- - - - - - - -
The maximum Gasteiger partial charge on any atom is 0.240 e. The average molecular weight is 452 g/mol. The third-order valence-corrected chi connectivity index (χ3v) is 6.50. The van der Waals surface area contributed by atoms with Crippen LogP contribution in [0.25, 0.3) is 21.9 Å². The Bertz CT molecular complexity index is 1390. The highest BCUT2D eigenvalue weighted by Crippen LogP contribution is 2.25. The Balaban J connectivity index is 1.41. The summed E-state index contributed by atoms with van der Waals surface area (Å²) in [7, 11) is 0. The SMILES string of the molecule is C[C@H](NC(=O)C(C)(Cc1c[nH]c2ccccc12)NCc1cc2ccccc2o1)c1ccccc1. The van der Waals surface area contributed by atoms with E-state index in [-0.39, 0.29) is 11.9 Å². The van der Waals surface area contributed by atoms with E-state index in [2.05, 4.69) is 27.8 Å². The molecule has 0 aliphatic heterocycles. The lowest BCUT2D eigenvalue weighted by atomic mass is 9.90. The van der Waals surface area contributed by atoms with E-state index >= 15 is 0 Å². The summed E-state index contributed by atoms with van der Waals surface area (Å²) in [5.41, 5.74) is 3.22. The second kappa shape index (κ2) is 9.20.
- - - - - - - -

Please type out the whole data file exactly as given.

The maximum Gasteiger partial charge on any atom is 0.240 e. The average molecular weight is 452 g/mol. The third-order valence-corrected chi connectivity index (χ3v) is 6.50. The van der Waals surface area contributed by atoms with Crippen LogP contribution in [0.25, 0.3) is 21.9 Å². The Bertz CT molecular complexity index is 1390. The highest BCUT2D eigenvalue weighted by Crippen LogP contribution is 2.25. The Balaban J connectivity index is 1.41. The summed E-state index contributed by atoms with van der Waals surface area (Å²) in [7, 11) is 0. The SMILES string of the molecule is C[C@H](NC(=O)C(C)(Cc1c[nH]c2ccccc12)NCc1cc2ccccc2o1)c1ccccc1. The van der Waals surface area contributed by atoms with E-state index in [-0.39, 0.29) is 11.9 Å². The van der Waals surface area contributed by atoms with E-state index in [2.05, 4.69) is 27.8 Å². The molecule has 0 aliphatic heterocycles. The lowest BCUT2D eigenvalue weighted by atomic mass is 9.90. The van der Waals surface area contributed by atoms with E-state index >= 15 is 0 Å². The summed E-state index contributed by atoms with van der Waals surface area (Å²) in [5.41, 5.74) is 3.22. The second kappa shape index (κ2) is 9.20.